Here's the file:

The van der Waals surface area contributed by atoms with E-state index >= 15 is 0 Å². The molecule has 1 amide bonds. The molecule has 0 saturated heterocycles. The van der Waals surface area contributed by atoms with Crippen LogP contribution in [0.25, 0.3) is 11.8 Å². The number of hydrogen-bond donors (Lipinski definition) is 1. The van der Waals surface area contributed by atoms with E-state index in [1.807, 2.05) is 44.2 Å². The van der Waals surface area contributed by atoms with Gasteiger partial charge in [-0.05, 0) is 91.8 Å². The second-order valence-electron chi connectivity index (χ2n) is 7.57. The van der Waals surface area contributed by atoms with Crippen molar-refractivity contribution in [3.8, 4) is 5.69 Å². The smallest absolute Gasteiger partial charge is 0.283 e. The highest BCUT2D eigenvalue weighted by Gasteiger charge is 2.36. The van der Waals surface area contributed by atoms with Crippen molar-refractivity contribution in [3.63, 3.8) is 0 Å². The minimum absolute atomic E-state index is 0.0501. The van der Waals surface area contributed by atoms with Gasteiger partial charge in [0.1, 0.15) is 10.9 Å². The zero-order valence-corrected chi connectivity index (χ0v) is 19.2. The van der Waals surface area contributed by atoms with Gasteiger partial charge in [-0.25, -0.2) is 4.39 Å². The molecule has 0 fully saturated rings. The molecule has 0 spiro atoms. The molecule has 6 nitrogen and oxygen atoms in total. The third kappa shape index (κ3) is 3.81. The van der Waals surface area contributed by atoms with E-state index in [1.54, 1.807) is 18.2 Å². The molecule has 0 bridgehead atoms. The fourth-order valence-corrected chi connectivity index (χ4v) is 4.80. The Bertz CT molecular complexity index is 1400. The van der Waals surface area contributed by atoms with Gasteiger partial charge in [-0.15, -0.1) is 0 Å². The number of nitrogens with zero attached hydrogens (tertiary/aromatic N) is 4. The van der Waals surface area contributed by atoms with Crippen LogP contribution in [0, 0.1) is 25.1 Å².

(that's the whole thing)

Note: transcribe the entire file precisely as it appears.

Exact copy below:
The van der Waals surface area contributed by atoms with E-state index >= 15 is 0 Å². The molecule has 1 amide bonds. The molecule has 0 saturated heterocycles. The van der Waals surface area contributed by atoms with Crippen LogP contribution in [0.25, 0.3) is 11.8 Å². The number of hydrogen-bond donors (Lipinski definition) is 1. The van der Waals surface area contributed by atoms with E-state index in [1.807, 2.05) is 44.2 Å². The van der Waals surface area contributed by atoms with Gasteiger partial charge in [-0.05, 0) is 91.8 Å². The second-order valence-electron chi connectivity index (χ2n) is 7.57. The van der Waals surface area contributed by atoms with Crippen molar-refractivity contribution in [3.8, 4) is 5.69 Å². The smallest absolute Gasteiger partial charge is 0.283 e. The highest BCUT2D eigenvalue weighted by Gasteiger charge is 2.36. The van der Waals surface area contributed by atoms with Crippen molar-refractivity contribution in [3.63, 3.8) is 0 Å². The minimum absolute atomic E-state index is 0.0501. The van der Waals surface area contributed by atoms with Gasteiger partial charge in [0.1, 0.15) is 10.9 Å². The zero-order valence-corrected chi connectivity index (χ0v) is 19.2. The van der Waals surface area contributed by atoms with Gasteiger partial charge in [-0.25, -0.2) is 4.39 Å². The molecule has 0 fully saturated rings. The molecule has 0 spiro atoms. The molecule has 6 nitrogen and oxygen atoms in total. The third kappa shape index (κ3) is 3.81. The van der Waals surface area contributed by atoms with E-state index in [1.54, 1.807) is 18.2 Å². The molecule has 0 bridgehead atoms. The fourth-order valence-corrected chi connectivity index (χ4v) is 4.80. The Bertz CT molecular complexity index is 1400. The van der Waals surface area contributed by atoms with Gasteiger partial charge in [-0.15, -0.1) is 0 Å². The number of nitrogens with zero attached hydrogens (tertiary/aromatic N) is 4. The van der Waals surface area contributed by atoms with Crippen LogP contribution in [0, 0.1) is 25.1 Å².